On the club ride, I may have gotten into a pace line, put my head down, and hammered for a couple of hours.  Today was a mellow, fun ride that really hit the spot. The club rides are OK.  The rides with no destination can be the best ride.  Either way a bike is so much better than climbing into a car, blasting the radio and trying to beat yellow lights, and the other cars to the next light.

The few photos of today’s ride are set to music using Cyberlink Power Director 13.

For better quality, click the Vimeo link at the bottom right of the video

Sunday Ride in Fairhaven and New Bedford, May 2015 from John Sullivan on Vimeo.

Fort to Fort Ride

The ride will take us around the point of New Bedford into Fort Rodman/Fort Taber.
The ride will take us around the point of New Bedford into Fort Rodman/Fort Taber.

Meet at 99 Restaurant for a 9 AM start.

Directions to ride start

The city of New Bedford was  free city during the time of the slavery.  They were welcome and protected from the slave hunters by local residents and it’s mayor Rodney French.

French was a Free-Soiler – a pre-Civil War political party that opposed slavery and the admission of slave states into the Union. His actual political affiliation is dubious. I have come across documents that state he was a Democrat and others that state he was a Republican. We do know that he was a delegate to Republican National

Convention from Massachusetts in 1856 and that he was considered a “Black” Republican because of his anti-slavery or abolitionist platform.

His anti-slavery stance did not make him very popular among his peers and the aristocrats of society. In fact, this put his career and life in harm’s way often. He lost many a business relationship and opportunity, surely including revenue, and especially in pro-slavery North Carolina.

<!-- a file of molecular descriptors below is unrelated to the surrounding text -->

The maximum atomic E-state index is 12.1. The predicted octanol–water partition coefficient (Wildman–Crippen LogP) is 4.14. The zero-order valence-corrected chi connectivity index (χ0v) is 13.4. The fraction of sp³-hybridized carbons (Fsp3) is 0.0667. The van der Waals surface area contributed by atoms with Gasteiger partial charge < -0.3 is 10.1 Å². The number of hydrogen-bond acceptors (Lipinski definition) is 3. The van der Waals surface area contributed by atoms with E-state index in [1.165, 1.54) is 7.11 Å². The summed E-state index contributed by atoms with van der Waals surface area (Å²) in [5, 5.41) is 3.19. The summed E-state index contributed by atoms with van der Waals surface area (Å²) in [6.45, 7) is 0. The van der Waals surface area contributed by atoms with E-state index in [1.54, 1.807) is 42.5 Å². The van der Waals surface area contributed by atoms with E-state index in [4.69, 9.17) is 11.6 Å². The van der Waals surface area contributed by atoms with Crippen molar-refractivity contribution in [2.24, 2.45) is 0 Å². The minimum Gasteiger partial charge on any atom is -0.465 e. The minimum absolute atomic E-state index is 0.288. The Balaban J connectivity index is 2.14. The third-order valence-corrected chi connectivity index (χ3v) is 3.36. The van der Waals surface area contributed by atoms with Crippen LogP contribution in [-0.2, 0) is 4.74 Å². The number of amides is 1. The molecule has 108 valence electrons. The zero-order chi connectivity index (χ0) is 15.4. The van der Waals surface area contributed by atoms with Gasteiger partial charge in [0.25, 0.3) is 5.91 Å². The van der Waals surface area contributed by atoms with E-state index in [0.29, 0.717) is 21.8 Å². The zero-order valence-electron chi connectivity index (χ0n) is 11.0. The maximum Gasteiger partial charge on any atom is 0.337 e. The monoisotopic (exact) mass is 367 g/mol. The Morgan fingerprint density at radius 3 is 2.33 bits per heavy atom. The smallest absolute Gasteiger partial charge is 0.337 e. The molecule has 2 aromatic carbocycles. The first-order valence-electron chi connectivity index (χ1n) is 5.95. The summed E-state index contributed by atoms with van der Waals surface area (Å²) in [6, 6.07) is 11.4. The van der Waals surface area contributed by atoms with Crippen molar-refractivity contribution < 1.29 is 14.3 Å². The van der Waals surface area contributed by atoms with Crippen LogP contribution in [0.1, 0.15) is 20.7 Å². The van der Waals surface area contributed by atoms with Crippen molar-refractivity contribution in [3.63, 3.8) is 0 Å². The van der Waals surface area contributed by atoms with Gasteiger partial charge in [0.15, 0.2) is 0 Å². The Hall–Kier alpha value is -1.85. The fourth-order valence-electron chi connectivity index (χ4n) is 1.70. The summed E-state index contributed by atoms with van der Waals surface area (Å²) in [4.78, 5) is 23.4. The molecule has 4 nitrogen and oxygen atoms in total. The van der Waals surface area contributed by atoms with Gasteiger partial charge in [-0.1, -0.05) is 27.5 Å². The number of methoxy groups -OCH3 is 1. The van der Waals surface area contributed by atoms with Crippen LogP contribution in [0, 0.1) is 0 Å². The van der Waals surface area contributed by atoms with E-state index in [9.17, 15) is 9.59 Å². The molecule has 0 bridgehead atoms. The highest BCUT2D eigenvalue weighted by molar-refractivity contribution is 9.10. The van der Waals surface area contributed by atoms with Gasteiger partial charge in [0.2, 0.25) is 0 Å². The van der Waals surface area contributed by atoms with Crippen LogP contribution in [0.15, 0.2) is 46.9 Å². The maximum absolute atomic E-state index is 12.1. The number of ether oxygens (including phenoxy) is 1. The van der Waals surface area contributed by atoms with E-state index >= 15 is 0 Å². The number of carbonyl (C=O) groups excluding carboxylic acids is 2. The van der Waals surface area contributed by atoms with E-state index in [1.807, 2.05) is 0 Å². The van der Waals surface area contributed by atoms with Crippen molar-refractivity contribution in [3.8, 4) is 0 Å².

We will be riding around the point of New Bedford on Rodney French Boulevard. Clarks Cove will be on our right at the beginning of the Blvd.  At the end of the point we will enter Fort Rodman, whereon September 5th and 6th, 1778, the British

East Rodney French Blvd. Butler Flats Light house can be seen in the Acushnet River.
East Rodney French Blvd. Butler Flats Light house can be seen in the Acushnet River.

landed 4000 troops  marching through and destroying much of New Bedford.  The troops marched inland along the west shore of the Acushnet River to Acushnet, then came south through Fairhaven to Sconticut Neck.

 At this time the British drove a group of 34 local militiamen under the command of Timothy Ingraham from Fort Phoenix, burned the barracks, broke up the gun platforms and smashed all but one of the cannons.

When the fort was rebuilt following the 1778 attack, it was named Fort Phoenix after the mythical bird which rose from its own ashes.

The original fort was built by Capt. Benjamin Dillingham and Eleazer Hathaway between 1775 and 1777. It was outfitted with eleven cannon, several of which had been captured in the Bahamas by John Paul Jones.